Q&A With Indy Chamber Deputy Director Susanna Taft

A woman with her hand on her hip smiling
Indy Chamber deputy director Susanna Taft

I imagine the usually staid work of economic development has been more intense lately. What’s your typical workday like?

Most of my day involves working with companies looking to relocate to Indy. If the business is a good fit, I can connect them to resources, real estate, and incentives like tax abatements. We thought this might be a slow year for that, but it’s just booming. It’s like COVID-19 caused a clog in the pipeline, and now it has been cleared.

Why did you decide to get involved in this sort of work?

Both of my parents have been involved in community development and the arts here for a long time. They inspired me to be an active participant in the community. And I realized that the opportunities at Indy Chamber were a perfect fit for my interests, which were a little different.

What are some things that you were doing last year, during the peak of the pandemic, that you’re doing differently now?

Last year, I think we were in a direct response mode, coping with a crisis where we had to act very quickly. We organized a business loan fund through the Paycheck Protection Program, but we lacked the technology to handle what became an avalanche of interest. We had to develop an automated system and train more than 40 employees to use it. We had to do the best that we could with the resources we had at the time, not knowing what things were going to look like in three months. But now I think we’re shifting to a place where our responses are more strategic. There’s more planning. We’re still trying to figure out what things will look like in a year, but I think we have a more solid idea than we did this time last year.

What lessons did you and the Chamber learn from the pandemic?

We realized what we can accomplish when we push a lot of things aside and really focus on our main priorities. As a nonprofit, you can be spread very thin if you say yes to everything. I think we’re learning how to say yes to the things that are most strategic for us. We’re now focusing on a few programs that give the most benefit to the community.

Did your mom, Harrison Center executive director Joanna Taft, offer any advice in the midst of all this?

There were many, many late nights, and she told me to keep my head down, keep doing good work, and make sure I was being collaborative and asking for help when I needed it.

How big of an adjustment was working at home?

I live with three roommates, and all of them were working downstairs at the kitchen table. But I was so stressed that I didn’t have the capacity to be distracted by other people working. So I set up a table in my bedroom and spent most days working from 8 a.m. to 1 a.m. I kept several sticky notes on my desk with different lists of things that needed to be done. I did one thing at a time and tried to put out fires as they came up.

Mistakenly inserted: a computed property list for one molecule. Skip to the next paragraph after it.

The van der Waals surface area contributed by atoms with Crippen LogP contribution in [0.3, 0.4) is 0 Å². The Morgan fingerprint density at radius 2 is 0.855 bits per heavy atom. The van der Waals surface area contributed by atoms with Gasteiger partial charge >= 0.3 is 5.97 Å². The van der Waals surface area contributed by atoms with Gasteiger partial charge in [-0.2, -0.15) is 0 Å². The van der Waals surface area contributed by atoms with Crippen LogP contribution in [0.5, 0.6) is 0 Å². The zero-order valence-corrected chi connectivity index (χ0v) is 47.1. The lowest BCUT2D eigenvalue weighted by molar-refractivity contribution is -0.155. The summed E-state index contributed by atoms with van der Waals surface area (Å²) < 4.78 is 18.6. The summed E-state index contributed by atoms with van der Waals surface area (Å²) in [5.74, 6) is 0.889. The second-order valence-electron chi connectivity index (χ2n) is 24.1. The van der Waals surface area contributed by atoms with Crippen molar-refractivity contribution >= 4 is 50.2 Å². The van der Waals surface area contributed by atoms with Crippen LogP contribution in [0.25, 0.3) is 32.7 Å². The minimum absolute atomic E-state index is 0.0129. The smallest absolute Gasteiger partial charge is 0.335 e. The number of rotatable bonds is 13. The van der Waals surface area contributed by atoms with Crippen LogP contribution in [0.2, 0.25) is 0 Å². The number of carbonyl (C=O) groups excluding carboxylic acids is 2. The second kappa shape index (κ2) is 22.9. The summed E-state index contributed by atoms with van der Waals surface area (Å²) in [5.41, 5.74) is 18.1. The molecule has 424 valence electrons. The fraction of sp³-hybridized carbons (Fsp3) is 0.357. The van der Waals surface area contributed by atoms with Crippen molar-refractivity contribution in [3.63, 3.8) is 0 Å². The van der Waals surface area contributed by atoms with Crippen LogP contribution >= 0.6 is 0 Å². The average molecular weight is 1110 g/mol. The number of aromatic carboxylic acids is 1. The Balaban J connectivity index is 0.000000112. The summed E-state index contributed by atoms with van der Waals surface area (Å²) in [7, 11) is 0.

What’s the latest call you ever got?

I had people calling me at 3 a.m. I didn’t answer the ones that were that late because I didn’t want to encourage it. But I do know that my phone was ringing late in the night.

So you were getting nonstop calls from business owners asking for advice on everything from loans to how to balance their books?

Yes. My phone rang off the hook for a year. But we were all just trying to help each other through that extraordinary moment. I think one thing we weren’t prepared for was that a lot of businesses had never applied for a grant or a loan before. Their accounting systems weren’t set up to be shareable with others, or their business documents weren’t very organized. Once, we got a profit and loss statement written on a sticky note. That’s how the majority of microbusinesses operate, because they never needed to operate beyond that. So I would be struggling with technology issues on the phone with someone who has never used a computer before. They might fill out documents and send them to me over their phone because they didn’t have a laptop.

You own a house downtown, right next to a house your brother owns. How did that happen?

My brother, Michael, and I both have a love for old homes and the downtown urban core, and it happened that there were two houses available next door to each other that were owned by the same seller. So we got a good deal by purchasing them at the same time.

Why all the roommates?

A lot of people ask me that, and sometimes I ask myself that as well. But we have a lot of fun. My brother and I wanted to create a space where people could come hang out on the porch just about any time. A lot of people don’t have a sense of community because they don’t have a place to hang out without feeling like a burden.

For years, you didn’t own a car. Why did you break down and buy one?

I caved when the pandemic hit. I thought, If I’m going to survive this, I’m going to need some wheels to get around. It was also due to Blue Indy shutting down. I had leaned on that a lot for some of my longer treks. So I got a Honda Fit. My coworkers make fun of me because it’s the most non-car car there is. It looks like something that should be on a golf course.